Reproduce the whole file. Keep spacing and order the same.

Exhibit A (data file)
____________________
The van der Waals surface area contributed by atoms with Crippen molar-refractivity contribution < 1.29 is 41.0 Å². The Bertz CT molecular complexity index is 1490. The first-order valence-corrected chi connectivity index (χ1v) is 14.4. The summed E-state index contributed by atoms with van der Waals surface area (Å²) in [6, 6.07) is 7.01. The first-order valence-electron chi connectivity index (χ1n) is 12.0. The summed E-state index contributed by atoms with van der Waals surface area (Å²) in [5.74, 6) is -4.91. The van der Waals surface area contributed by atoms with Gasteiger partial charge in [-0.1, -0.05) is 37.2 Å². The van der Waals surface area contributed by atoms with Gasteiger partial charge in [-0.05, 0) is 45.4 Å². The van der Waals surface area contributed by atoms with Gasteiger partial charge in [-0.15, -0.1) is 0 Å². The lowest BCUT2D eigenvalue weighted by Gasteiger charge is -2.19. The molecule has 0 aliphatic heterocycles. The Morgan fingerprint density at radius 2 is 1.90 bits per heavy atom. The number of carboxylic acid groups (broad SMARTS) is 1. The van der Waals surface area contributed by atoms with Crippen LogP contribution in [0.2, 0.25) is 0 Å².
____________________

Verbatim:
The van der Waals surface area contributed by atoms with Crippen molar-refractivity contribution < 1.29 is 41.0 Å². The Bertz CT molecular complexity index is 1490. The first-order valence-corrected chi connectivity index (χ1v) is 14.4. The summed E-state index contributed by atoms with van der Waals surface area (Å²) in [6, 6.07) is 7.01. The first-order valence-electron chi connectivity index (χ1n) is 12.0. The summed E-state index contributed by atoms with van der Waals surface area (Å²) in [5.74, 6) is -4.91. The van der Waals surface area contributed by atoms with Gasteiger partial charge in [-0.1, -0.05) is 37.2 Å². The van der Waals surface area contributed by atoms with Gasteiger partial charge in [-0.05, 0) is 45.4 Å². The van der Waals surface area contributed by atoms with Gasteiger partial charge in [-0.15, -0.1) is 0 Å². The lowest BCUT2D eigenvalue weighted by Gasteiger charge is -2.19. The molecule has 0 aliphatic heterocycles. The Morgan fingerprint density at radius 2 is 1.90 bits per heavy atom. The number of carboxylic acid groups (broad SMARTS) is 1. The van der Waals surface area contributed by atoms with Crippen LogP contribution in [0.2, 0.25) is 0 Å².